With historic low interest rates, the rush to refinance mortgages is on again. At some point during the process, your mortgage broker will likely present a list of rate/point options. What this means is someone can pay an extra fee up front, during the closing, to lower the interest rate for the duration of the loan. This fee is called points. Points is a percentage, the number of points is simply the percent of loan.
Seemingly complicated decision made easy
While the proposition might seem complicated, and many folks, including myself, are left scratching their head and wondering what the best choice is. There are a few situations when it’s never a good idea to pay extra points to lower the interest rate, including:
- When you will sell the property and payoff mortgage in a shorter time period than the points-payoff months;
- When you will payoff mortgage and refinance the property before the points-payoff months.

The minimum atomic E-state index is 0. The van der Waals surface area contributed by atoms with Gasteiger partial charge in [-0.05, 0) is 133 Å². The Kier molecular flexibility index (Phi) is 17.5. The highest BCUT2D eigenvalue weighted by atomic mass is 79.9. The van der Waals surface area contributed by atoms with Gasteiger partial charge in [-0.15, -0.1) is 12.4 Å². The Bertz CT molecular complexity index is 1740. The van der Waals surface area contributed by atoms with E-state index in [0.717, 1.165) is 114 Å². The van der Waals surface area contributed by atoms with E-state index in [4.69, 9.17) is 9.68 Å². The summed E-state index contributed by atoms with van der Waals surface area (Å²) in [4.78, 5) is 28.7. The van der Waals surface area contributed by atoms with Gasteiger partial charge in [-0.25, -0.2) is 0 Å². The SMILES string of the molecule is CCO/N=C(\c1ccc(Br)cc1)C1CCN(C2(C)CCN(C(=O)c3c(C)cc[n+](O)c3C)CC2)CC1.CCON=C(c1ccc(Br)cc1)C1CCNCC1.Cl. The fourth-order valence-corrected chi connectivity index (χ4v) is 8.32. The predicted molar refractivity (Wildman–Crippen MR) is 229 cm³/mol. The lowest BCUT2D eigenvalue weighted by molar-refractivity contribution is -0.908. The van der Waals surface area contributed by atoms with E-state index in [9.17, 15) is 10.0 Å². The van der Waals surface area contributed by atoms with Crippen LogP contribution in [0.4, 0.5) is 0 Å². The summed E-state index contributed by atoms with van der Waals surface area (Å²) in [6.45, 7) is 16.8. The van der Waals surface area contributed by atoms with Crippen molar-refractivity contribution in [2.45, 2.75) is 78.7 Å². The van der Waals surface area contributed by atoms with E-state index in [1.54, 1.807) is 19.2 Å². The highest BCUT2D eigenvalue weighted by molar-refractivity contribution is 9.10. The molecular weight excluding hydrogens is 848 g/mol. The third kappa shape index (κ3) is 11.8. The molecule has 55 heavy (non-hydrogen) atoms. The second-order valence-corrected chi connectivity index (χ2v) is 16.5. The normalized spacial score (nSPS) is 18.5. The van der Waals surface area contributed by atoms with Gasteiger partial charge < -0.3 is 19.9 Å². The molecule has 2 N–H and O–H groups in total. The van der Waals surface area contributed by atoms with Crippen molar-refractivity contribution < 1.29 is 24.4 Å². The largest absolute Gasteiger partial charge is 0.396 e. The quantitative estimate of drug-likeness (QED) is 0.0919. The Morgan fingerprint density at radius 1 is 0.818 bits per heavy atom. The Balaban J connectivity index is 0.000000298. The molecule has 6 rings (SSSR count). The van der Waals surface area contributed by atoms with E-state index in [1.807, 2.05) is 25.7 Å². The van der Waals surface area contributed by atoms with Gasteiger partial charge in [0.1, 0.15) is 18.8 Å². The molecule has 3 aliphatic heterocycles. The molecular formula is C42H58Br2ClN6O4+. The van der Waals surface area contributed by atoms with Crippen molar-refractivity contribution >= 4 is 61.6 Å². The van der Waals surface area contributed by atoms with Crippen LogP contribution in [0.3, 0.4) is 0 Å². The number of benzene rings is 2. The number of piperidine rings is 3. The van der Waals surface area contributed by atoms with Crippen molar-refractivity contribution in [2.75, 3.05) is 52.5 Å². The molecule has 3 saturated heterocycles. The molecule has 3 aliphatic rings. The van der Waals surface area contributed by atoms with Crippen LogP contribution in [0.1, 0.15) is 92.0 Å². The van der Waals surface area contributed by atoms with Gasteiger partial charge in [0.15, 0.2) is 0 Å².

This calculator makes the decision easy and pie. Enter your mortgage amount and term in months, optionally the annual escrows, and the interest rates and corresponding points. This will calculate the number of months (vs no points) it will take to payoff the points.
CALCULATOR: Should I pay points to lower my interest rate on a mortgage refinance?
Here is a free calculator to compare various point / rate options offered by your mortgage banker:
ENTER YOUR OWN INFORMATION HERE, IN SPACES HIGHLIGHTED YELLOW
CALCULATOR APPEARS ABOVE, if you do not see it, please try using a different web browser. Use this calculator at your own risk. I am not a mortgage broker, this is my personal spreadsheet I converted to a FREE WEB CALCULATOR so others can benefit. I am a licensed P&C insurance agent, previously worked as a notary mortgage loan closer and have helped close hundreds of deals.
How do I choose a mortgage broker to refinance my house
As I mentioned, I’ve been involved with hundreds of other folks mortgage transactions, not as any sort of professional, but as a notary. I’ve also personally bought, sold, refinanced at least a dozen loans.
It’s a very rare occasion to run across a mortgage banker that is polite, respectful, does what they say, says what they’ll do, and conducts business with the utmost integrity.